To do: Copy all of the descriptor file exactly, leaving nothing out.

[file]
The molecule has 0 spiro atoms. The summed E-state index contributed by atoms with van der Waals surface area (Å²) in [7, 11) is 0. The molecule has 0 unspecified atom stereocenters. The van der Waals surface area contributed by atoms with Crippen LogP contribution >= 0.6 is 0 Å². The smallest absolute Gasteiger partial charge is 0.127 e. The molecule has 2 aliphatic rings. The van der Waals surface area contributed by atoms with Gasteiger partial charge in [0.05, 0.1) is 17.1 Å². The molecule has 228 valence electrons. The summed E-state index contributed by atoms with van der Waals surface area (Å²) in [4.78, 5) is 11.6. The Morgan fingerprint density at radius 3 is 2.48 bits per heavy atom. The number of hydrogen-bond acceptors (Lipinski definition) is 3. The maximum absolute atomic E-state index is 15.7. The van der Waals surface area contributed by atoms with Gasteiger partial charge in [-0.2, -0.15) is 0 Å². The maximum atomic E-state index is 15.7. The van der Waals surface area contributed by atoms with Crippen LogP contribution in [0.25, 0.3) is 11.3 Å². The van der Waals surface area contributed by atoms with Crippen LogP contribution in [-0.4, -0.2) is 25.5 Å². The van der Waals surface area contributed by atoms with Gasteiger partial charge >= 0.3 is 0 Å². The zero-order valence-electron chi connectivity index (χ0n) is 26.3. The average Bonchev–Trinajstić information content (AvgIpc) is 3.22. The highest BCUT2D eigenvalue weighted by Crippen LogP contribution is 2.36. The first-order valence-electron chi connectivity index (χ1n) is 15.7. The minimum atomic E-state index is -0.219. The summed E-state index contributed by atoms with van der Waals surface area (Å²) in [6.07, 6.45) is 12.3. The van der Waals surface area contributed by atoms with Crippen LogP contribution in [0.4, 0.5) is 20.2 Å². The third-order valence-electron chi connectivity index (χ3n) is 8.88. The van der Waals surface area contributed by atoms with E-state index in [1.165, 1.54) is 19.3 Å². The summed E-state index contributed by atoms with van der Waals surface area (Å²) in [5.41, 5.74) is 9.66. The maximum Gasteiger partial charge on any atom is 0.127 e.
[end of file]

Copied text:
The molecule has 0 spiro atoms. The summed E-state index contributed by atoms with van der Waals surface area (Å²) in [7, 11) is 0. The molecule has 0 unspecified atom stereocenters. The van der Waals surface area contributed by atoms with Crippen LogP contribution >= 0.6 is 0 Å². The smallest absolute Gasteiger partial charge is 0.127 e. The molecule has 2 aliphatic rings. The van der Waals surface area contributed by atoms with Gasteiger partial charge in [0.05, 0.1) is 17.1 Å². The molecule has 228 valence electrons. The summed E-state index contributed by atoms with van der Waals surface area (Å²) in [4.78, 5) is 11.6. The Morgan fingerprint density at radius 3 is 2.48 bits per heavy atom. The number of hydrogen-bond acceptors (Lipinski definition) is 3. The maximum absolute atomic E-state index is 15.7. The van der Waals surface area contributed by atoms with Gasteiger partial charge in [-0.2, -0.15) is 0 Å². The maximum atomic E-state index is 15.7. The van der Waals surface area contributed by atoms with Crippen LogP contribution in [0.25, 0.3) is 11.3 Å². The van der Waals surface area contributed by atoms with Crippen LogP contribution in [-0.4, -0.2) is 25.5 Å². The van der Waals surface area contributed by atoms with Gasteiger partial charge >= 0.3 is 0 Å². The zero-order valence-electron chi connectivity index (χ0n) is 26.3. The average Bonchev–Trinajstić information content (AvgIpc) is 3.22. The highest BCUT2D eigenvalue weighted by Crippen LogP contribution is 2.36. The first-order valence-electron chi connectivity index (χ1n) is 15.7. The minimum atomic E-state index is -0.219. The summed E-state index contributed by atoms with van der Waals surface area (Å²) in [6.07, 6.45) is 12.3. The van der Waals surface area contributed by atoms with Crippen LogP contribution in [0.4, 0.5) is 20.2 Å². The third-order valence-electron chi connectivity index (χ3n) is 8.88. The van der Waals surface area contributed by atoms with E-state index in [1.165, 1.54) is 19.3 Å². The summed E-state index contributed by atoms with van der Waals surface area (Å²) in [5.41, 5.74) is 9.66. The maximum Gasteiger partial charge on any atom is 0.127 e.